The backside of the wafer may be cooled with helium having a pressure range of about zero to about 20 Torr. The bottom electrode and the walls of the reactor chamber may be heated to assist in the removal of the reaction by-products. Typical ranges of temperatures for the wafer-holding electrode are about 20 degrees to 100 degrees Celsius.
To further illustrate the advantages of the present invention, the following specific example will be described in detail. The experimental results were derived from etching experiments performed on the following wafer according to the approximate process parameters outlined below. It should be borne in mind that the example given below is merely illustrative of one application of the inventive etch technique and should in no way be construed to limit the usefulness of the invention when applied with other wafers, layer stack structures, etching systems, and/or process parameters.
An eight-inch silicon wafer (200 mm in diameter) was used for this experiment. The wafer included a 1.1 micron I-Line™ photoresist layer, an anti-reflective coating layer, an 8000 Å aluminum metallization layer with 0.5% copper and 1% silicon, a titanium barrier layer, and finally an oxide layer (SiO2) immediately adjacent to the wafer's surface.
The wafer in these experiments was processed in the aforementioned Metal High Flow Alliance TCP™ reactor etching system. The reactor was equipped with an electrostatic chuck (ESC) for clamping a wafer to the bottom electrode. The reactor also utilized a high flow turbo pump for providing high flow rates at very low pressures. The specific configuration was capable of pumping about 50 sccm at a pressure of about 0.5 mTorr and about 300 sccm at a pressure of about 3 mTorr.
For this experiment, a three step etch was employed. All three steps in the recipe called for RF power to be applied to both the top and the bottom electrodes. Also, for each of the three steps, helium cooling gas was applied to the bottom of the wafer at a pressure of 10 Torr.
The first step was a main etch for etching the anti-reflective coating (ARC) and the bulk of the aluminum layer. Since the ARC was a relatively thin layer, no attempt was made to optimize the etching of the ARC layer. However, it is contemplated that this ARC layer etching may be optimized by adding an ARC etch prior to the main etch. In this ARC etch step, the gas composition may be varied, another gas composition may be employed, and/or the process parameters may be varied to optimize this ARC etch step.
The main etch step utilized a total etchant source gas flow rate of 300 sccm at a Cl2 :BCl3 flow ratio of 4:1. This corresponds to a flow rate of 240 sccm for the Cl2 and a flow rate of 60 sccm for the BCl3. The chamber pressure was maintained at 15 mTorr throughout the main etch step which had a duration of approximately 50 seconds. The top electrode power was 540 watts and the bottom electrode power was 360 watts.
The second step of this example was a barrier layer etch. This step is not a requirement of the present invention. However, the barrier layer etch may be performed to optimize the etching of the barrier layer under the aluminum metallization layer. If the barrier layer etch is not employed, the main etch step would be used to perform the bulk of the etching of the barrier layer.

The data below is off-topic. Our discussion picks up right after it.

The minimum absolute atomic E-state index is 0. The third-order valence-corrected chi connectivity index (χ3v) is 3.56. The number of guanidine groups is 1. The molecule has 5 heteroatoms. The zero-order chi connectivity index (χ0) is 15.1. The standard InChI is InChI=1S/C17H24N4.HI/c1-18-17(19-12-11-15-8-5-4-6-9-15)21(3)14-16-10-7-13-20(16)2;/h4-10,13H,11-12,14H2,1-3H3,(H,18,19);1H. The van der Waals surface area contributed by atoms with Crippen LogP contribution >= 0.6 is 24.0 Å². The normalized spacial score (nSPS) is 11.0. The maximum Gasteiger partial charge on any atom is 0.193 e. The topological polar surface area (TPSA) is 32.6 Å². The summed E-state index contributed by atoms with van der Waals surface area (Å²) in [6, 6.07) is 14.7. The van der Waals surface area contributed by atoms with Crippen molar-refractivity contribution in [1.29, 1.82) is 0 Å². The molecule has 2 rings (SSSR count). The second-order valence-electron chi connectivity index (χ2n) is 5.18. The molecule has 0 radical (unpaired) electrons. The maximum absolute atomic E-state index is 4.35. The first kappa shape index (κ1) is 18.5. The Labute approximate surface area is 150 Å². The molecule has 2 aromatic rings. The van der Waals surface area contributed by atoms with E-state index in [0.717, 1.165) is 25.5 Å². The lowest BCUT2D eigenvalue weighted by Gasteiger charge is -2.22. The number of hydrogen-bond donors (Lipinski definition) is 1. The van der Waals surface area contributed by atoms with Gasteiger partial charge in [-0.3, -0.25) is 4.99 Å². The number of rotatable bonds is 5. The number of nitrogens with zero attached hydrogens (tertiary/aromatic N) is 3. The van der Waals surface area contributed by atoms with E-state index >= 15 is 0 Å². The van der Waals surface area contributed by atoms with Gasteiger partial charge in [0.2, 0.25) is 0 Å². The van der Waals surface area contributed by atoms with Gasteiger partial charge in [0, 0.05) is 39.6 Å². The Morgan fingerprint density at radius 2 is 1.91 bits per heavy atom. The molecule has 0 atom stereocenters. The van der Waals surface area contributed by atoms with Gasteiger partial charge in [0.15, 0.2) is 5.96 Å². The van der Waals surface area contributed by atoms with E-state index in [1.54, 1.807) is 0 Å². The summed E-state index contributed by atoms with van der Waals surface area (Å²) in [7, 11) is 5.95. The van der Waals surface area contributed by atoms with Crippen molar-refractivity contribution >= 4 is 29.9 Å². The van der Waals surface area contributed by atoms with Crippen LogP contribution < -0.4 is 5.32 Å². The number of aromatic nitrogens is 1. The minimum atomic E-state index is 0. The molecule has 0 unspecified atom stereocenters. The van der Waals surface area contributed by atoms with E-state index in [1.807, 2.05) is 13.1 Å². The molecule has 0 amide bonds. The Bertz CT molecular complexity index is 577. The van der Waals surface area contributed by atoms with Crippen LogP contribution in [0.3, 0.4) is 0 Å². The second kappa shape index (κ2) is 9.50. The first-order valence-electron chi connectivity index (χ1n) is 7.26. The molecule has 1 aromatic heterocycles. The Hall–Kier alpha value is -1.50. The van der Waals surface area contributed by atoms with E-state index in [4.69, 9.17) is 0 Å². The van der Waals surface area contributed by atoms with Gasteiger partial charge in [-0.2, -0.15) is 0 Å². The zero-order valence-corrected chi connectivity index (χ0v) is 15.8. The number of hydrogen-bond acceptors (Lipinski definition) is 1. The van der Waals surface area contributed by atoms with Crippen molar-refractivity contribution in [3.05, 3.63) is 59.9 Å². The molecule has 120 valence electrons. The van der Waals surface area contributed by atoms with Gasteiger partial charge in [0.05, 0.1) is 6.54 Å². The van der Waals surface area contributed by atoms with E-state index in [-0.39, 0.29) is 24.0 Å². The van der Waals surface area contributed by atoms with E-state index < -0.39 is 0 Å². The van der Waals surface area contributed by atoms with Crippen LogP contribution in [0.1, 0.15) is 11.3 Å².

The third and final etch step for this example was the over etch step. This step is a clean up step of relatively short duration. The over etch step is intended to remove residue and finish the etching process. The over etch step utilized a total etchant source gas flow rate of 200 sccm. The etchant source gas was substantially entirely Cl2 with substantially no BCl3 being utilized. The chamber pressure was maintained at 6 mTorr throughout the main etch step which had a duration of approximately 20 seconds. The top electrode power was 550 watts and the bottom electrode power was 150 watts.
The approximate process results of this example for the main etch step, the over etch step, and the overall etch process are summarized as follows in Table 3:
TABLE 3______________________________________ Main Etch Step Over Etch Step______________________________________Etch Rate 12,000 Å/min 8,000 Å/minUniformity 4% 3%(using 1 sigma method)Selectivity 3.4:1 2.8:1(aluminum to photoresist)Selectivity -- 18.2:1(aluminum to oxide)Overall Etch ProcessNet Micro Loading 5% or LessProfile Micro Loading Reduced-Approaching Vertical Sidewalls______________________________________
As shown in Table 3, the main etch step achieved a commercially advantageous etch rate 10 of 12,000 Å with an aluminum to photoresist selectivity of 3.4 to 1. The uniformity was measured to be less than 4% using the one sigma method for determining the uniformity.
As also indicated in Table 3, the overall etching process for this example resulted in a low net microloading of 5% or less. Profile microloading was also minimized to the point where the sidewalls adjacent open regions of the wafer were approaching vertical (i.e. exhibiting substantially no profile microloading).
While this invention has been described in terms of several preferred embodiments, there are alterations, permutations, and equivalents which fall within the scope of this invention. It should also be noted that there are many alternative ways of implementing the methods of the present invention. It is therefore intended that the following appended claims be interpreted as including all such alterations, permutations, and equivalents as fall within the true spirit and scope of the present invention.
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|U.S. Classification||216/77, 438/738, 257/E21.311, 216/64, 216/67|
|May 17, 1996||AS||Assignment|
Owner name: LAM RESEARCH CORPORATION, CALIFORNIA
Free format text: ASSIGNMENT OF ASSIGNORS INTEREST;ASSIGNORS:YANG, RICHARD YEN-CHANG;HUANG, KENLIN CHENJIN;REEL/FRAME:007997/0240
Effective date: 19960517